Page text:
Posted on July 19, 2023
Barely four months before the next global climate change summit, COP28, gets underway in Dubai and with all alarms ringing out loud, the global shipping industry this month underwhelmed climate watchers with its vague promises and commitments at a meeting organized by the International Maritime Organization, the global maritime regulator and an agency of the UN.
Exactly how much shipping accounts for in terms of climate change is a highly debated issue. Firstly, it is only international shipping that is taken into account, even though a large part of the shipping in many countries that have large rivers or coastal areas is domestic.
International shipping accounts for about 3 percent of global greenhouse gas emissions, the same as Europe’s largest economy, Germany. At the IMO meeting, the global shipping industry agreed to reduce emissions of planet-warming gases to net zero “by or around 2050.”
This has roiled environmentalists around the world, who point to the similarly loose language and lack of firm and enforceable commitments made at the COP21 summit in Paris in 2015. This stands in tatters today as practically every single signatory has failed to come anywhere near meeting the commitments made in Paris.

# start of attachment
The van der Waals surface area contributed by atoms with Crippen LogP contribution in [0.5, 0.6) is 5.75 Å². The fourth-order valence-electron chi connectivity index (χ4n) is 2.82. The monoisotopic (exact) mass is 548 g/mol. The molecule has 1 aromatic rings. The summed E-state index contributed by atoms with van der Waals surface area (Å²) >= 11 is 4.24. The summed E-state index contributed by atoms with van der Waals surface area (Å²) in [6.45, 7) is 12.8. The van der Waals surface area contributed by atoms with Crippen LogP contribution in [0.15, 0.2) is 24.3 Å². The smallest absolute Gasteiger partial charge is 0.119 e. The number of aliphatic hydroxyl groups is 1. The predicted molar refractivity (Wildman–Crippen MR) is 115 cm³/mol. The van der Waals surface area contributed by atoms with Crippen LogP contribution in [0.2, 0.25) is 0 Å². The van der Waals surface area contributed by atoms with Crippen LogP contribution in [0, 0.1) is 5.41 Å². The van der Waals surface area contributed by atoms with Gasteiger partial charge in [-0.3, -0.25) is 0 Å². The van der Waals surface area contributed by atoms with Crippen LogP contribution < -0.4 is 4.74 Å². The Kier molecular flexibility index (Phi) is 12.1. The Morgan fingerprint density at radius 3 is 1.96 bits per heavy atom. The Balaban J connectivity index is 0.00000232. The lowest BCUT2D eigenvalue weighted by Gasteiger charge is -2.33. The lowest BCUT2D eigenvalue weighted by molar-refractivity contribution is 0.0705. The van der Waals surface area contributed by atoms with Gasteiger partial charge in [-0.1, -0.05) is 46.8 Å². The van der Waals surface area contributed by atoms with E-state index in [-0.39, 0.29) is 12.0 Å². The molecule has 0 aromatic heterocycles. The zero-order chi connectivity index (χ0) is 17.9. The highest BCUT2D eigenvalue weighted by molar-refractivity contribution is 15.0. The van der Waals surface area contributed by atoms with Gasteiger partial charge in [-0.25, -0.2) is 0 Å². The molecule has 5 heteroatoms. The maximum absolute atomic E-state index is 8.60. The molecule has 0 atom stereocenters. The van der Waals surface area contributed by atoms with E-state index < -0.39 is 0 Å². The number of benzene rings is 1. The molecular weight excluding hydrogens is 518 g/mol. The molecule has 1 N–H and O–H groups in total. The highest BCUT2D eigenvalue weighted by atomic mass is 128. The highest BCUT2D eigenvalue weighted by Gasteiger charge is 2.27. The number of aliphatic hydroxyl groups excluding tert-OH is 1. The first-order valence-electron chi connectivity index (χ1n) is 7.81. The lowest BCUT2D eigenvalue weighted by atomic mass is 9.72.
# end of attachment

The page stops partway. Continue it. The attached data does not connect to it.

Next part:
This has created a situation where most experts, including the Intergovernmental Panel on Climate Change, the body mandated by the UN to track climate change, has said that a 1.5 degrees Celsius rise in global temperatures — the red line for planetary safety — is set to be breached within a couple of years and that the rise in temperatures by the turn of this century could be as high as 3 C or even 4 C above the pre-industrial era, creating a catastrophic future for the world.
In such a situation, it is distressing to see a major sector of the economy trying to fudge its way through without making any commitments or sacrifices in terms of short-term profits in exchange for long-term gains for the entire planet.